5.
J Gerontol A Biol Sci Med Sci ; 74(1): 121-128, 2019 01 01.
Artigo em Inglês | MEDLINE | ID: mdl-30371905

RESUMO

Background: A strong association of serum 25-hydroxyvitamin-D levels (25(OH)D) with all-cause mortality has been shown previously and 25(OH)D could be a useful aging marker. Methods: The analysis was performed in a population-based, cohort study from Germany with 9,940 participants, aged 50-74 years at baseline. A general linear model was used to assess associations of 25(OH)D levels with chronological age and the aging markers leukocyte telomere length (LTL), epigenetic age acceleration, and 8-isoprostane levels. A multivariate Cox regression model was applied to explore the independent and combined associations of these biomarkers with all-cause mortality (2,204 deaths occurred during a median follow-up of 14.3 years). Results: On average, study participants lost 2.9 nmol/L 25(OH)D each 10 years of age. Increasing 25(OH)D levels were significantly associated with decreasing levels of 8-isoprostane levels but neither with LTL nor epigenetic age acceleration. The association of 25(OH)D quartiles with mortality was almost unchanged after adjusting for all aging markers (1.6-fold increased mortality in bottom quartile compared with top quartile). All aging markers were independent mortality predictors and subjects with unfavorable values for 4, 3, 2, and 1 aging marker(s) had 4.3-, 2.9-, 2.2, and 1.4-fold increased mortality, respectively. Conclusions: The 25(OH)D level can be regarded as an aging marker because it is linearly associated with age and an independent mortality predictor. Mechanisms linking vitamin D to healthy aging are unique and can neither be fully explained by aging of the epigenome, loss of telomeres, or antioxidative effects of vitamin D metabolites.


Assuntos
Envelhecimento/sangue , Dinoprosta/análogos & derivados , Epigênese Genética/genética , Epigenômica/métodos , Telômero/metabolismo , Deficiência de Vitamina D/sangue , Vitamina D/análogos & derivados , Idoso , Biomarcadores/sangue , Causas de Morte/tendências , Dinoprosta/sangue , Feminino , Seguimentos , Alemanha/epidemiologia , Humanos , Masculino , Pessoa de Meia-Idade , Estudos Retrospectivos , Vitamina D/sangue , Deficiência de Vitamina D/genética , Deficiência de Vitamina D/mortalidade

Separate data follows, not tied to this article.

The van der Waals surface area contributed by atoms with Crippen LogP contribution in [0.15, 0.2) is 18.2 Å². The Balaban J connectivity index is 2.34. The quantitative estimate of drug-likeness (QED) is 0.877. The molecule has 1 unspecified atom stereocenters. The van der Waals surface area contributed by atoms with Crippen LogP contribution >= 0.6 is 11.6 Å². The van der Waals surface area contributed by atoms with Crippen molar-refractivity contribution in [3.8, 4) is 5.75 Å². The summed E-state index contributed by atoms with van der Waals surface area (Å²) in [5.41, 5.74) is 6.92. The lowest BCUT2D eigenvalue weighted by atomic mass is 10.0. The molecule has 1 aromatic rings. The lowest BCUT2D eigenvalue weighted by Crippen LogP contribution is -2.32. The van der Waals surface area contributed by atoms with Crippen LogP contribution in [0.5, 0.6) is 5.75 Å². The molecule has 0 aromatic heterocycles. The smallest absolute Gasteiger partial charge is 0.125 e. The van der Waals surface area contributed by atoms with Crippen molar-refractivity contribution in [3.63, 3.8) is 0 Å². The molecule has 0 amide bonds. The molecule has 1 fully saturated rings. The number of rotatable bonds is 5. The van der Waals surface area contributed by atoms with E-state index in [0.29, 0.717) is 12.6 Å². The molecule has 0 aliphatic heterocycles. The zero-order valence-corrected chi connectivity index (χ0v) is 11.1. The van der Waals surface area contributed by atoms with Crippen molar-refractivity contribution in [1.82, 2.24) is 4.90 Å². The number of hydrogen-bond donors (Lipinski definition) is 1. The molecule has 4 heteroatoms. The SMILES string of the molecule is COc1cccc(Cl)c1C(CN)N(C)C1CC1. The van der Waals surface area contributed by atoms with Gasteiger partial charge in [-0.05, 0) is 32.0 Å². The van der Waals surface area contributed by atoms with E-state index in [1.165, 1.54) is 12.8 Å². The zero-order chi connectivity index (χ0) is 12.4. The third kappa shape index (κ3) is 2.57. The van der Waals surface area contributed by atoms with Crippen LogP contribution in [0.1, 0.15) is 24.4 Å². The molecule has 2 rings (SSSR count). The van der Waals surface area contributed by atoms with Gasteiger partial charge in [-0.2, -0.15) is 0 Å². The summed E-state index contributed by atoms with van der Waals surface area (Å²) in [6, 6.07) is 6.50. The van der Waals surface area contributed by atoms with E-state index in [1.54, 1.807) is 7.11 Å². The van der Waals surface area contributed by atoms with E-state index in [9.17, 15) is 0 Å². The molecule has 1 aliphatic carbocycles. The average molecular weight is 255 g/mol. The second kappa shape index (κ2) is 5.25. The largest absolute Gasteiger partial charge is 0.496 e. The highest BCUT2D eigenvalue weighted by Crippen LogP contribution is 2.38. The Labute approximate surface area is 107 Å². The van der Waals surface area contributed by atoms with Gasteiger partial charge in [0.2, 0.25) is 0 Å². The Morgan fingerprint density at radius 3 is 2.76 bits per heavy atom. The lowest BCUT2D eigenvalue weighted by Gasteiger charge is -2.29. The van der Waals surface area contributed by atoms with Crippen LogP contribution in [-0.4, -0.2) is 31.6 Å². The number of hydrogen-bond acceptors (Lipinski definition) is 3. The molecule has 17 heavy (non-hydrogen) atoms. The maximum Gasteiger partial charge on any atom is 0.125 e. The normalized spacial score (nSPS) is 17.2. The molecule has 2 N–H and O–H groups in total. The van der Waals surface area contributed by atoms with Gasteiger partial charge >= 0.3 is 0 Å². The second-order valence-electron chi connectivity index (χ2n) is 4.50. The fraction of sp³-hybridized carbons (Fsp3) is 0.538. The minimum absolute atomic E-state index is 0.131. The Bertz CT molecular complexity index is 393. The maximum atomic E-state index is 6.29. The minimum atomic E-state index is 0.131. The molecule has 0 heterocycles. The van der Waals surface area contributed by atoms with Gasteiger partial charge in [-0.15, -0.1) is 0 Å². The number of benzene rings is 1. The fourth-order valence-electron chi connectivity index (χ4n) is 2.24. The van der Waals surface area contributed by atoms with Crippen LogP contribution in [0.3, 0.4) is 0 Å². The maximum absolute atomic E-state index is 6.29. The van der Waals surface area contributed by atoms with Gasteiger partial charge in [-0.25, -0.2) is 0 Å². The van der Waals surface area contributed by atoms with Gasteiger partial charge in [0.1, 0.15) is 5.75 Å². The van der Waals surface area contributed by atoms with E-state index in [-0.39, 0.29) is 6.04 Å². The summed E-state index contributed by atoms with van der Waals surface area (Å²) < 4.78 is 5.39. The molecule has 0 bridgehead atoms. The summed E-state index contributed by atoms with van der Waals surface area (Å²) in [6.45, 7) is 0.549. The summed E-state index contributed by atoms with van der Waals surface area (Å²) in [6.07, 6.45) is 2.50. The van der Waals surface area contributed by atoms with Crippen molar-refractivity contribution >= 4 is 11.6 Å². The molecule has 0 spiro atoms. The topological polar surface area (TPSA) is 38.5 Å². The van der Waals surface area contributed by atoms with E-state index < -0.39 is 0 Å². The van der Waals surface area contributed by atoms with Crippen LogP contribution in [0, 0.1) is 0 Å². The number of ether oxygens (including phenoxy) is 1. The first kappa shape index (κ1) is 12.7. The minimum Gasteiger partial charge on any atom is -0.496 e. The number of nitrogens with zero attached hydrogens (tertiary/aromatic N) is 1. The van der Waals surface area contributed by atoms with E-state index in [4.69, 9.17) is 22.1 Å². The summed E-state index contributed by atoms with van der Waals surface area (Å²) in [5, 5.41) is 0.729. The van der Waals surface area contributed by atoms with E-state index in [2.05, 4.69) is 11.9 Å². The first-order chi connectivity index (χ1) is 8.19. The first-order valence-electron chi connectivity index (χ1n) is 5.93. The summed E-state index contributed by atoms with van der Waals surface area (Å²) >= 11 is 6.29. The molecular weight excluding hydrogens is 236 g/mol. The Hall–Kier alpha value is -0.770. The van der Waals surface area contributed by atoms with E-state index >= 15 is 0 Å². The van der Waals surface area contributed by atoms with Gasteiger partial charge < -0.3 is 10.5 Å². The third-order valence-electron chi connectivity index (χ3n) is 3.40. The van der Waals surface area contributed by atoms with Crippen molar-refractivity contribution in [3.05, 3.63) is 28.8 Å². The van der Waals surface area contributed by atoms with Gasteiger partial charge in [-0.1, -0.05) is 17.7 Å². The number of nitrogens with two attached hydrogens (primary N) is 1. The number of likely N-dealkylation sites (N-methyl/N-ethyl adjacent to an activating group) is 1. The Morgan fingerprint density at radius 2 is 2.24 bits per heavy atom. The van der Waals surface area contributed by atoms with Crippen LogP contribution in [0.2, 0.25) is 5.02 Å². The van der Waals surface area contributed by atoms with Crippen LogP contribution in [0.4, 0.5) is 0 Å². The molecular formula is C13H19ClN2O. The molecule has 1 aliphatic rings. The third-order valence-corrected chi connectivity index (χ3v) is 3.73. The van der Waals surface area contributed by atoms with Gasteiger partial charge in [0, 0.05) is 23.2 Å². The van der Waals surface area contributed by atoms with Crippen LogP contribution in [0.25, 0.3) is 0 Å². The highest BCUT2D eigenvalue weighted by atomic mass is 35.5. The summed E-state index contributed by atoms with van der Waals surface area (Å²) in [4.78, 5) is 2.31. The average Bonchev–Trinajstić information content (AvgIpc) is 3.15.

6.
In Vivo ; 33(1): 177-182, 2019.
Artigo em Inglês | MEDLINE | ID: mdl-30587620

RESUMO

BACKGROUND: The aim of this study was to investigate the association between vitamin D deficiency (<10 mg/ml) and mortality in patients with and without hepatocellular carcinoma (HCC) in a cohort of patients with liver cirrhosis. MATERIALS AND METHODS: A prospective study was conducted among 345 patients with liver cirrhosis. RESULTS: At enrolment, 46 (13.3%) patients had HCC. Severe vitamin D deficiency was associated with mortality (p<0.01). At the survival analysis, alpha-fetoprotein >10 ng/ml (p=0.003), vitamin D deficiency (p<0.001), a Model for End-Stage Liver Disease score ≥15 (p<0.001), Child-Pugh class B and C (versus A) (p<0.001) and the presence of active HCC (p<0.001) were strongly associated with death. At the multivariate Cox regression analysis, only Child-Pugh class B and C (versus A) and vitamin D deficiency were found to be significantly associated with death during the follow-up period (p<0.001 and p=0.006, respectively). CONCLUSION: Vitamin D deficiency is common in patients with HCC, it is associated with active HCC and it negatively affects the overall survival of patients with cirrhosis.


Assuntos
Carcinoma Hepatocelular/mortalidade , Cirrose Hepática/mortalidade , Neoplasias Hepáticas/mortalidade , Deficiência de Vitamina D/mortalidade , Idoso , Carcinoma Hepatocelular/complicações , Carcinoma Hepatocelular/patologia , Estudos de Coortes , Intervalo Livre de Doença , Feminino , Humanos , Fígado/metabolismo , Fígado/patologia , Cirrose Hepática/complicações , Cirrose Hepática/patologia , Neoplasias Hepáticas/complicações , Neoplasias Hepáticas/patologia , Masculino , Pessoa de Meia-Idade , Modelos de Riscos Proporcionais , Fatores de Risco , Índice de Gravidade de Doença , Vitamina D/metabolismo , Deficiência de Vitamina D/complicações , Deficiência de Vitamina D/patologia